text-based chatrooms and manages to take a shot at the banality of

chatroom dialogue on the way through.



The cast communicate with cards in lieu of voice in real social

situations to show up the weaknesses of pure text messaging. It's

refreshing to see high-tech subject matter treated with a bit of real

insight and given a human touch.



1 Lexus RX300

Project: Lexus RX300

Agency: Saatchi & Saatchi, Hong Kong

2 Anti-smoking

Project: The journey

Agency: Ogilvy & Mather, India

3 Fanta

Project: It's fun time

Agency: Hakuhodo, Japan

4 Sunscreen

Project: Hip

Agency: BBDO, Thailand

5 Republic of Singapore Air Force

Project: Glass ceiling

Agency: Leo Burnett, Singapore

6 Isao.net

Project: The love

Agency: Dentsu, Japan

Campaign

20/04/01

CAMPAIGN REPORT ON ASIA: Inflationary times - Asia's media has

excelled since the 1997 crisis. But with the current TV duopoly and

pressure from the US, the future isn't as secure as many predict, Kelly

Clark reports

KELLY CLARK, the chief executive officer of MindShare

Asia-Pacific

Advertising

Marketing

Following the economic crisis that rolled across Asia in 1997,

advertising expenditure and media inflation plunged in most countries in

the region. Advertising spend was often the first budget line to be

slashed by marketers in those tough economic times, but conversely was

among the first to be increased as confidence in the business climate

improved through 1999 and 2000.

Last year, the majority of the region's economies had returned to

pre-crisis levels of media expenditure and saw significant increases in

media inflation, based on our recent analysis.

The major turnarounds over the past three years have occurred in

Thailand and Indonesia. In Thailand, the 6 per cent inflation in 2000

contrasted markedly with the media cost deflation of 12 per cent in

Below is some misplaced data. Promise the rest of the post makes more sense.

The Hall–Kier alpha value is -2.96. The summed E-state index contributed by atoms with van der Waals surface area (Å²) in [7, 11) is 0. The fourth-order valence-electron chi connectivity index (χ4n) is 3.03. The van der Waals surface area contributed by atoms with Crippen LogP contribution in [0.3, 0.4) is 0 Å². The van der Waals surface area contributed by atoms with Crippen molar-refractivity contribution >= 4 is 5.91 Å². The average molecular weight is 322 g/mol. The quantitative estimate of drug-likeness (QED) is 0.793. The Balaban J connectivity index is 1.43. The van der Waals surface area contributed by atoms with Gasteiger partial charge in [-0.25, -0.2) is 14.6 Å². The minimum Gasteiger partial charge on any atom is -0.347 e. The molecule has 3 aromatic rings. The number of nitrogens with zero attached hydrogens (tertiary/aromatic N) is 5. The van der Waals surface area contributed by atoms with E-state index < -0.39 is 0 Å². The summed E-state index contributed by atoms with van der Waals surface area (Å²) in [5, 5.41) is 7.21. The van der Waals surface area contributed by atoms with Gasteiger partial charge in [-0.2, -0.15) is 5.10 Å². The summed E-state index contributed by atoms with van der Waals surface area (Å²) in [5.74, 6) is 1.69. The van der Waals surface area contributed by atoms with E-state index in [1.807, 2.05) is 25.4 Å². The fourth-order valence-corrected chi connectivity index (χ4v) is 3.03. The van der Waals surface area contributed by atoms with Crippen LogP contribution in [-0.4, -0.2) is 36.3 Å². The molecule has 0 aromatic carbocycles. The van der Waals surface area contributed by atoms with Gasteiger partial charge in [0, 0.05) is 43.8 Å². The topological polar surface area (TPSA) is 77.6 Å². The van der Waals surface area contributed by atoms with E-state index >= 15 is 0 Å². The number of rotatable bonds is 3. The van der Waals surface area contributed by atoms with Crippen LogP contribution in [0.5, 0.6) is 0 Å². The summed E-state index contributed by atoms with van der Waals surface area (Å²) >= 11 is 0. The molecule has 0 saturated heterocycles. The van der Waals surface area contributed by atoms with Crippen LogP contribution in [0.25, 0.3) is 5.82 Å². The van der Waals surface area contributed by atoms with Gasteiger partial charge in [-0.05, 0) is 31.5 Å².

1998. Indonesia saw a leap from 2 per cent deflation in 1998 to 19 per

cent growth in 2000.

In China - recently one of Asia's fastest growing media expenditure

markets - media inflation moderated beginning in mid-1999 and this

continued through 2000. After several years of consumer price deflation,

media inflation came down from 13 per cent in 1998 to 7 per cent in

2000. But we must be cautious when predicting anticipated China media

inflation figures.

We could again see aggressive media owner pricing policies if the

expected increase in foreign direct investment materialises following

World Trade Organisation membership.

Our analysis shows that TV continues to be the key driver of aggregate

media inflation across the region. Robust demand in most markets during

2000 - from established TV advertiser categories such as fast-moving

consumer goods - fuelled significant increases in TV pricing in most

countries.

Although dotcom companies grabbed most of the headlines last year for

their contribution to advertising expenditure growth, our research

showed that these 'new economy' advertisers were not the key drivers of

expenditure growth and inflationary increases. Categories such as

pharmaceuticals and telecoms contributed significantly more growth in

advertising spend, putting the greatest pressure on media supply and the

resulting cost inflation.

Also contributing to inflationary pressures - past and present - is the

de facto TV duopoly that exists in many markets in Asia. The top two

stations control well over 60 per cent of total TV viewing in a number

of countries - not the most conducive environment for competitive

airtime pricing.

While some markets are experiencing growth in alternative TV

distribution platforms, it will be some time before these challenge the